In the same vein, we cannot accept a situation where the country is subject of dynastic rule and tribal hegemony, which can only deprive other citizens of their rights. We have condemned Mugabe and his tired nationalism. We will condemn him for using the ethnic card to propel his wife, or anyone else for that matter, to succeed him in national leadership based solely on selfishness and on tribal grounds.
It is in this context that at the launch of the MDC Alliance in Bulawayo, President Tsvangirai bemoaned the current political discourse where we now hear about the 'Zezuru unconquerables, the Karanga Invincibles, Ndebele hegemony and so forth. This for us means using ethnicity as a basis for dominating others and depriving them of their right to equal opportunity.
It is on this basis that Mugabe has refused to resolve the national question, preferring instead to blackmail the nation while masterfully playing the ethnic card.
Zimbabwe—and indeed other Afrian countries—have suffered because of this needless evocation of ethnicity, which in our case led to the Gukurahundi genocide in the 1980s. That genocide will always remain a grim national story; a scar on the conscience of Mugabe’s government, that is if they have any conscience at all.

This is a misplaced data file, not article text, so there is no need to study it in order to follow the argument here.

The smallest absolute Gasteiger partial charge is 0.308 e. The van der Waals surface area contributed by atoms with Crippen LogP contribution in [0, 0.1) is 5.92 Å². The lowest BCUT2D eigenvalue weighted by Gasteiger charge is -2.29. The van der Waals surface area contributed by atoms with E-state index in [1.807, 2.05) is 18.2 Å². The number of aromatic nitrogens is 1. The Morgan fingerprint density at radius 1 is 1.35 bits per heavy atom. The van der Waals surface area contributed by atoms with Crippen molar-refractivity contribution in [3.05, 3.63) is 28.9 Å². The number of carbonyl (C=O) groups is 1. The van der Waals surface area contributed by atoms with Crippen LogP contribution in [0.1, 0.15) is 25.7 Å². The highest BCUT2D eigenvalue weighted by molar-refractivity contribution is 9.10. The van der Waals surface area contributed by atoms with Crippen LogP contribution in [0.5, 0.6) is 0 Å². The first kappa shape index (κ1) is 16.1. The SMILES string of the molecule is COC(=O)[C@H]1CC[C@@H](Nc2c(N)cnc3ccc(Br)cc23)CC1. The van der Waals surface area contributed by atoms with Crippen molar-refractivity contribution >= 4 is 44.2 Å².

It is President Tsvangirai’s unstinting belief that it would be regrettable in this digital age for this nation to sink into the plumbing depths of ethnicity instead of building a prosperous nation underpinned by growth, unity and inclusivity.
The national challenge is to build to a nation and not to fragment the people of this great country on the basis of ethnicity or to twist President Tsvangirai’s comments in Bulawayo in a doomed and futile attempt to project him as a tribalist.
We will not lose focus on what needs to be done.
We have a nation to build.
Presidential Spokesperson and Director of Communications
Movement for Democratic Change